California Doctor Arrested On Charges Of Writing Prescriptions For Narcotics Without Examining ‘Patients’
FEB 14 -- Riverside, CA – An Murrieta psychiatrist whose medical license was recently suspended was arrested this morning on federal narcotics distribution charges for allegedly writing prescriptions for powerful and addictive painkillers to people he did not examine and who paid him $100 for the prescriptions.
Joel Stanley Dreyer, 70, was arrested without incident this morning by special agents with the Federal Bureau of Investigation. The arrest was pursuant to a criminal complaint filed yesterday in United States District Court here that charges Dreyer with unlawfully distributing controlled substances, including Oxycodone (marketed as Oxycontin and Percocet) and Hydrocodone (marketed as Vicodin).
According to the affidavit in support of the complaint, Dreyer drew the attention of law enforcement when a former patient who had been prescribed Oxycontin died on Christmas Day in 2005 after overdosing on a combination of prescription medications. The dead woman’s brother went to Dreyer in November 2006 and quickly was prescribed painkillers and sleeping pills. The brother then contacted authorities.
Following the death of the patient, authorities – including the Drug Enforcement Administration, the California Medical Board, the California Department of Justice’s Bureau of Narcotic Enforcement, and the Murrieta Police Department – conducted undercover operations at Dreyer's office. Law enforcement agents posed as people seeking drugs, and Dreyer allegedly wrote prescriptions after brief visits and receiving a $100 fee.
During the recorded undercover meetings, Dreyer did not examine or take medical histories from the undercover agents. Dreyer prescribed narcotic pain medications despite the undercover agents' statements that they were not experiencing significant pain or that they were seeking narcotic prescription medications on behalf of others.
Dreyer also allegedly prescribed anti-anxiety medications such as Alprazolam (marketed as Xanax) to agents who informed him that they did not suffer from anxiety or panic attacks, but that they wanted the medication to "relax" or "decompress."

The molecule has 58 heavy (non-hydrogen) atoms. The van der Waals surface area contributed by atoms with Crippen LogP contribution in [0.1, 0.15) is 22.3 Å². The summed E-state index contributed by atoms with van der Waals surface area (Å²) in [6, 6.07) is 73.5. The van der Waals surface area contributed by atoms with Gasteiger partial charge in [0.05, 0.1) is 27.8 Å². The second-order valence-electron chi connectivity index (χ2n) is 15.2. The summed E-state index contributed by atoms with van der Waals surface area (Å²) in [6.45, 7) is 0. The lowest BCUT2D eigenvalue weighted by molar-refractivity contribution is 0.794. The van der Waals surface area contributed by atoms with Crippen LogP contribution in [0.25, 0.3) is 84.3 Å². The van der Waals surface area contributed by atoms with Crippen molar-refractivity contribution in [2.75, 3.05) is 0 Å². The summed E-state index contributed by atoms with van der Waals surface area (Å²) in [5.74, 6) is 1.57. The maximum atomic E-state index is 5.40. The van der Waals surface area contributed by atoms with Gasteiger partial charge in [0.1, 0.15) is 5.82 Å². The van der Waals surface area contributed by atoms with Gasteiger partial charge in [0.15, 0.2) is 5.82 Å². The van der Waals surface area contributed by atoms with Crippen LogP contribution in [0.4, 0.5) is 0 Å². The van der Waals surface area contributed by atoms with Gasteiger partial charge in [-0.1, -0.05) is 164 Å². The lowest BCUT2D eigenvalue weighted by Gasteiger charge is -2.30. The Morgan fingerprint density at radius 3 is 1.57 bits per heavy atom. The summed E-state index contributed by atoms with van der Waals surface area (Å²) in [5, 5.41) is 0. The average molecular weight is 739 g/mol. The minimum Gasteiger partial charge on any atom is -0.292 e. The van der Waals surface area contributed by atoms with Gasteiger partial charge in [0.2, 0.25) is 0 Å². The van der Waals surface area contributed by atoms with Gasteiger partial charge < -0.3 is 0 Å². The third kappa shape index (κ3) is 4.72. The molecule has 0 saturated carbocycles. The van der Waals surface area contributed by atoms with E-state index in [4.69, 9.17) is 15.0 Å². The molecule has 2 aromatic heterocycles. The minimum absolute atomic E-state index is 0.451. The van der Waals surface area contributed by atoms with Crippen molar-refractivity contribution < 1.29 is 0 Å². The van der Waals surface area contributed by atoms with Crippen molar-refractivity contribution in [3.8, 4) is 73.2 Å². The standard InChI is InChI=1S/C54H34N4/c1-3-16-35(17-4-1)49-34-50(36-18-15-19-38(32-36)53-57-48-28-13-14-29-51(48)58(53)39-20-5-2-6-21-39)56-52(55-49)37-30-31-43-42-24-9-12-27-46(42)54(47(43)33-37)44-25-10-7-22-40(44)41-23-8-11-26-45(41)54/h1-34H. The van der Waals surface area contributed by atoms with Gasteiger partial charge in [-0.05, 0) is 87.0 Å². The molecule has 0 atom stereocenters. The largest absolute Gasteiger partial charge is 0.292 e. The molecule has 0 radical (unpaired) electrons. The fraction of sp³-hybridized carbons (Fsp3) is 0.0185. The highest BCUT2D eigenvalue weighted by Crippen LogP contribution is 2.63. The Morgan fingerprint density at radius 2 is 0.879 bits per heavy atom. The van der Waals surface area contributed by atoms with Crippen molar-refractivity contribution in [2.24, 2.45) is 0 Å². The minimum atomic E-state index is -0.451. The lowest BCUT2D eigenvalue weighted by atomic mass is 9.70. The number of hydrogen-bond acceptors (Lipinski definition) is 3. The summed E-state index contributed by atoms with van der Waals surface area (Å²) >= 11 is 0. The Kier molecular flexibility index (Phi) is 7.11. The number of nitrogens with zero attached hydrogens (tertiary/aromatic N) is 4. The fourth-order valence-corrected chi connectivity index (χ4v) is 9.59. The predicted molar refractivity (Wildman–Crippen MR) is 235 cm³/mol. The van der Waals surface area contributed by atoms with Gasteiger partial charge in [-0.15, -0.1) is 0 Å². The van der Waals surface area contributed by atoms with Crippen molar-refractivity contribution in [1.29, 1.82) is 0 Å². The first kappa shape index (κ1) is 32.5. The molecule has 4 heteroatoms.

Dreyer steered the undercover agents away from certain pharmacies which he believed more closely monitored prescriptions for the addictive medications Dreyer prescribed, according to the affidavit.
Authorities executed a search warrant at Dreyer’s office and residence in July 2007. They found documents indicating that from 2005 to 2007 Dreyer wrote prescriptions for more than 37,000 doses of Xanax, more than 68,000 tablets of Norco (which contains Hydrocodone), and thousands of doses of other Schedule II controlled substances.
“The abuse of prescription drugs is a serious problem throughout our country,” stated DEA Special Agent in Charge Timothy J. Landrum. “Currently, 7 million Americans are abusing controlled substance prescription drugs – more than the number abusing cocaine, heroin, hallucinogens and inhalants combined. In 2004 alone, approximately 500,000 emergency room visits were attributed to the non-medical use of prescription pain killers. Unfortunately, there are a few doctors such as Dr. Dreyer using their position of trust in our communities to prey on those who are vulnerable to the abuse of these drugs. “
Dreyer was arrested this morning at the Riverside County Courthouse in Murrieta, where he was making an appearance on state charges alleging that he illegally prescribed medications in violation of the California Health and Safety Code.
A criminal complaint contains allegations that a defendant has committed a crime. Every defendant is presumed innocent until and unless proven guilty.
Dreyer is expected to make his initial court appearance this afternoon in United States District Court in Riverside.
The charge contained in the criminal complaint carries a maximum statutory penalty of 20 years in federal prison.
The federal investigation of Dreyer was conducted by the Federal Bureau of Investigation, which received the assistance of the Drug Enforcement Administration, the Murrieta Police Department, the California Medical Board and the California Department of Justice’s Bureau of Narcotic Enforcement.